Vienna agreement on the Iranian nuclear programme 

09.05.2019 - Article

In signing the Vienna agreement of 14 July 2015, the E3/EU+3 countries and Iran reached consensus on a long‑term settlement of the nuclear dispute, following more than 12 years of contention. Some 18 months after the start of the implementation phase, significant progress has been made.

It was a crowning diplomatic achievement. After negotiating assiduously for so many years, the parties managed to resolve the perilous conflict over the Iranian nuclear programme by concluding the Joint

Comprehensive Plan of Action, JCPOA, known informally as the Vienna agreement. The E3+3 and Iran signed the agreement on 14 July 2015. In return for Iran accepting strict conditions and continuous transparency controls on its nuclear activities, the agreement provides for an easing of the UN and other sanctions imposed on Iran – but should Iran breach the agreement they would quickly come back into effect.The Vienna agreement has so far been successfully implemented. It is a key element in the global non-proliferation architecture and a pillar of regional security. The International Atomic Energy Agency (IAEA) has confirmed in its quarterly reports that Iran has adhered to the understandings contained in the JCPoA. Iran also benefits from the agreement – sanctions have been eased, and the Iranian economy is growing.Despite the withdrawal of the United States from the agreement, the German Government and its partners are working hard to preserve the JCPOA as it stands and to ensure it is fully implemented. Germany, the UK and France therefore established INSTEX, a special purpose vehicle intended to make it possible to engage in legitimate trade with Iran despite the re-imposition of US sanctions.The German Government is very concerned by the Iranian Government’s announcement on 8 May 2019 that it intends to gradually stop complying with individual obligations under the agreement. Germany and its European partners as well as the other contracting parties will continue to work to uphold it. This includes convincing Iran to stand by the obligations contained in the JCPoA in their entirety.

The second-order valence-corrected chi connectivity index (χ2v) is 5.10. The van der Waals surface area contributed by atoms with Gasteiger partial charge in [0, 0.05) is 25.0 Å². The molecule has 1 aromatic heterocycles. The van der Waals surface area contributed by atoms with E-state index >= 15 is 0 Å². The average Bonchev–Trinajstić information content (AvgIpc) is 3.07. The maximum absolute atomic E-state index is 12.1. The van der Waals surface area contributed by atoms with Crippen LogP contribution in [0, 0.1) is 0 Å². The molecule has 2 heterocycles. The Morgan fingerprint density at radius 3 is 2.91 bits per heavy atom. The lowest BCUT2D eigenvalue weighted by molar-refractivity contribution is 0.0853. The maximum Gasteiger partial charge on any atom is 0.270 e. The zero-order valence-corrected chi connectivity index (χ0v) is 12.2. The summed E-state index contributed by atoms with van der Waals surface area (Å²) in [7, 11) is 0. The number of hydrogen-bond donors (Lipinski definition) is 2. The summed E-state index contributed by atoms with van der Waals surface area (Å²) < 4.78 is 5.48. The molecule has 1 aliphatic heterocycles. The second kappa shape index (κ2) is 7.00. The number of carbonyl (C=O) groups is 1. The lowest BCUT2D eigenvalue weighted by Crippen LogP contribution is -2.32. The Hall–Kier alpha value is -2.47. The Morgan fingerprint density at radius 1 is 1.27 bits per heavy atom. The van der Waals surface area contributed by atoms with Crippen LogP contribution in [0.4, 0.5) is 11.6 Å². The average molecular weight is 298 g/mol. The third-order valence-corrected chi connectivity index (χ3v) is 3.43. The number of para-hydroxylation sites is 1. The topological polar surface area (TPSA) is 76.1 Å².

The key elements of the Vienna agreement

Iran had six months after the conclusion of the agreement to significantly scale back its nuclear programme. Since that time, the programme has been subject to strict constraints. In particular, Iran undertook to
•    dismantle two-thirds of its centrifuges
•    export almost all of its stockpile of enriched uranium to Russia
•    render the core of the plutonium reactor in Arak unusable by filling it with concrete
•    use only 5060 first-generation centrifuges in the Natanz plant to enrich uranium for the next ten years
•    restrict its uranium enrichment to 3.67 percent for a period of 15 years
•    stockpile no more than 300 kilograms of enriched uranium (uranium hexafluoride) in the country at any time
•    stop using the underground plant in Fordow for enrichment
•    convert the research reactor in Arak so that it cannot be used to make weapons-grade plutonium
•    refrain from activities connected with spent fuel reprocessing for a period of 15 years
•    submit to the strictest IAEA controls in the world
•    conduct future trade in nuclear technology and dual-use goods via an internationally monitored Procurement Channel.